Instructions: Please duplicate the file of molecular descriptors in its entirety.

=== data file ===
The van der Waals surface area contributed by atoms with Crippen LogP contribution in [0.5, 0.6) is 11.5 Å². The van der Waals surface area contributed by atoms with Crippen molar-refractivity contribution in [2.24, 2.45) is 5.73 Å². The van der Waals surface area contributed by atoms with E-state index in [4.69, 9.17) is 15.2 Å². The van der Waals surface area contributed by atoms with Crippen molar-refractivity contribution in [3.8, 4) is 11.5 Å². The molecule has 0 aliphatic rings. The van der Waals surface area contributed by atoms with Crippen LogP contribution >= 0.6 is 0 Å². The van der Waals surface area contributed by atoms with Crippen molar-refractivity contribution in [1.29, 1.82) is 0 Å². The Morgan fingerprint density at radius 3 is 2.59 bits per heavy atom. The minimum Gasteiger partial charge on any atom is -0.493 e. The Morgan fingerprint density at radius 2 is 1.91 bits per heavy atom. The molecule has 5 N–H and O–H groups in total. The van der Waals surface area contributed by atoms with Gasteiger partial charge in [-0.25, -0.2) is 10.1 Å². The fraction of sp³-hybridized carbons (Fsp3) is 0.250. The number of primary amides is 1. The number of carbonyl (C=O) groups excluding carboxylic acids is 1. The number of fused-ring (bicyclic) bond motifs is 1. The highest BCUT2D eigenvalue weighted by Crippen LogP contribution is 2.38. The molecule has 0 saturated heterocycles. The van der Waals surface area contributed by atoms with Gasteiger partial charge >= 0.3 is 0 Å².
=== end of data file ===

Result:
The van der Waals surface area contributed by atoms with Crippen LogP contribution in [0.5, 0.6) is 11.5 Å². The van der Waals surface area contributed by atoms with Crippen molar-refractivity contribution in [2.24, 2.45) is 5.73 Å². The van der Waals surface area contributed by atoms with E-state index in [4.69, 9.17) is 15.2 Å². The van der Waals surface area contributed by atoms with Crippen molar-refractivity contribution in [3.8, 4) is 11.5 Å². The molecule has 0 aliphatic rings. The van der Waals surface area contributed by atoms with Crippen LogP contribution >= 0.6 is 0 Å². The van der Waals surface area contributed by atoms with Crippen molar-refractivity contribution in [1.29, 1.82) is 0 Å². The Morgan fingerprint density at radius 3 is 2.59 bits per heavy atom. The minimum Gasteiger partial charge on any atom is -0.493 e. The Morgan fingerprint density at radius 2 is 1.91 bits per heavy atom. The molecule has 5 N–H and O–H groups in total. The van der Waals surface area contributed by atoms with Gasteiger partial charge in [-0.25, -0.2) is 10.1 Å². The fraction of sp³-hybridized carbons (Fsp3) is 0.250. The number of primary amides is 1. The number of carbonyl (C=O) groups excluding carboxylic acids is 1. The number of fused-ring (bicyclic) bond motifs is 1. The highest BCUT2D eigenvalue weighted by Crippen LogP contribution is 2.38. The molecule has 0 saturated heterocycles. The van der Waals surface area contributed by atoms with Gasteiger partial charge >= 0.3 is 0 Å².